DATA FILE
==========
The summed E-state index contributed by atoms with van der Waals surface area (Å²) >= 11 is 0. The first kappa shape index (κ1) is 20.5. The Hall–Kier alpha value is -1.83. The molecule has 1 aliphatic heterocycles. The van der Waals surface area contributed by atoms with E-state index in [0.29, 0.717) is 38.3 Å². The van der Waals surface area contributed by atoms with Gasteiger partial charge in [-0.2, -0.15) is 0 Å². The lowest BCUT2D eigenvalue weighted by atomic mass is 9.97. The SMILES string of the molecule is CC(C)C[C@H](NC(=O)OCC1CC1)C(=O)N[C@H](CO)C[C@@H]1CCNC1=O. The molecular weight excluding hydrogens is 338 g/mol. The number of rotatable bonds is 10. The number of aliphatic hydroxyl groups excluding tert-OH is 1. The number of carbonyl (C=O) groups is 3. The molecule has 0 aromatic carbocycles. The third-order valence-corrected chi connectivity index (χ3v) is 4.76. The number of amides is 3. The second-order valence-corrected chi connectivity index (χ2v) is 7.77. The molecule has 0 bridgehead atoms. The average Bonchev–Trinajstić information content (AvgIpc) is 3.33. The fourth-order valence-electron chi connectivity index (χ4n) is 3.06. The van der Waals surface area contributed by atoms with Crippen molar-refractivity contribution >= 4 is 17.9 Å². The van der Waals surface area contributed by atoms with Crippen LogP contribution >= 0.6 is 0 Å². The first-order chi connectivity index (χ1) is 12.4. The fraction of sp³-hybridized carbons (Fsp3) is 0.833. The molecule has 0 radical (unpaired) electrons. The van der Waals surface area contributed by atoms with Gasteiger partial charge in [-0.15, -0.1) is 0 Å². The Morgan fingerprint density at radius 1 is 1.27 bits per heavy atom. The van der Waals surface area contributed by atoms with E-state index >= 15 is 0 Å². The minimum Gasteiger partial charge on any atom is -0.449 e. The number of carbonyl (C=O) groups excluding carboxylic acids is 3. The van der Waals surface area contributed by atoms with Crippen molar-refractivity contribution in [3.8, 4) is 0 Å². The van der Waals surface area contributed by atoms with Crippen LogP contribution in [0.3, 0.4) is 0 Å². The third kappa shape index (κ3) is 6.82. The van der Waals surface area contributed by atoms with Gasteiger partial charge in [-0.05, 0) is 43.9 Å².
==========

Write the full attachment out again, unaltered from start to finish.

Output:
The summed E-state index contributed by atoms with van der Waals surface area (Å²) >= 11 is 0. The first kappa shape index (κ1) is 20.5. The Hall–Kier alpha value is -1.83. The molecule has 1 aliphatic heterocycles. The van der Waals surface area contributed by atoms with E-state index in [0.29, 0.717) is 38.3 Å². The van der Waals surface area contributed by atoms with Gasteiger partial charge in [-0.2, -0.15) is 0 Å². The lowest BCUT2D eigenvalue weighted by atomic mass is 9.97. The SMILES string of the molecule is CC(C)C[C@H](NC(=O)OCC1CC1)C(=O)N[C@H](CO)C[C@@H]1CCNC1=O. The molecular weight excluding hydrogens is 338 g/mol. The number of rotatable bonds is 10. The number of aliphatic hydroxyl groups excluding tert-OH is 1. The number of carbonyl (C=O) groups is 3. The molecule has 0 aromatic carbocycles. The third-order valence-corrected chi connectivity index (χ3v) is 4.76. The number of amides is 3. The second-order valence-corrected chi connectivity index (χ2v) is 7.77. The molecule has 0 bridgehead atoms. The average Bonchev–Trinajstić information content (AvgIpc) is 3.33. The fourth-order valence-electron chi connectivity index (χ4n) is 3.06. The van der Waals surface area contributed by atoms with Crippen molar-refractivity contribution >= 4 is 17.9 Å². The van der Waals surface area contributed by atoms with Crippen LogP contribution >= 0.6 is 0 Å². The first-order chi connectivity index (χ1) is 12.4. The fraction of sp³-hybridized carbons (Fsp3) is 0.833. The molecule has 0 radical (unpaired) electrons. The van der Waals surface area contributed by atoms with Gasteiger partial charge in [-0.15, -0.1) is 0 Å². The Morgan fingerprint density at radius 1 is 1.27 bits per heavy atom. The van der Waals surface area contributed by atoms with E-state index >= 15 is 0 Å². The minimum Gasteiger partial charge on any atom is -0.449 e. The number of carbonyl (C=O) groups excluding carboxylic acids is 3. The van der Waals surface area contributed by atoms with Crippen molar-refractivity contribution in [3.8, 4) is 0 Å². The van der Waals surface area contributed by atoms with Crippen LogP contribution in [0.3, 0.4) is 0 Å². The third kappa shape index (κ3) is 6.82. The van der Waals surface area contributed by atoms with Gasteiger partial charge in [-0.05, 0) is 43.9 Å².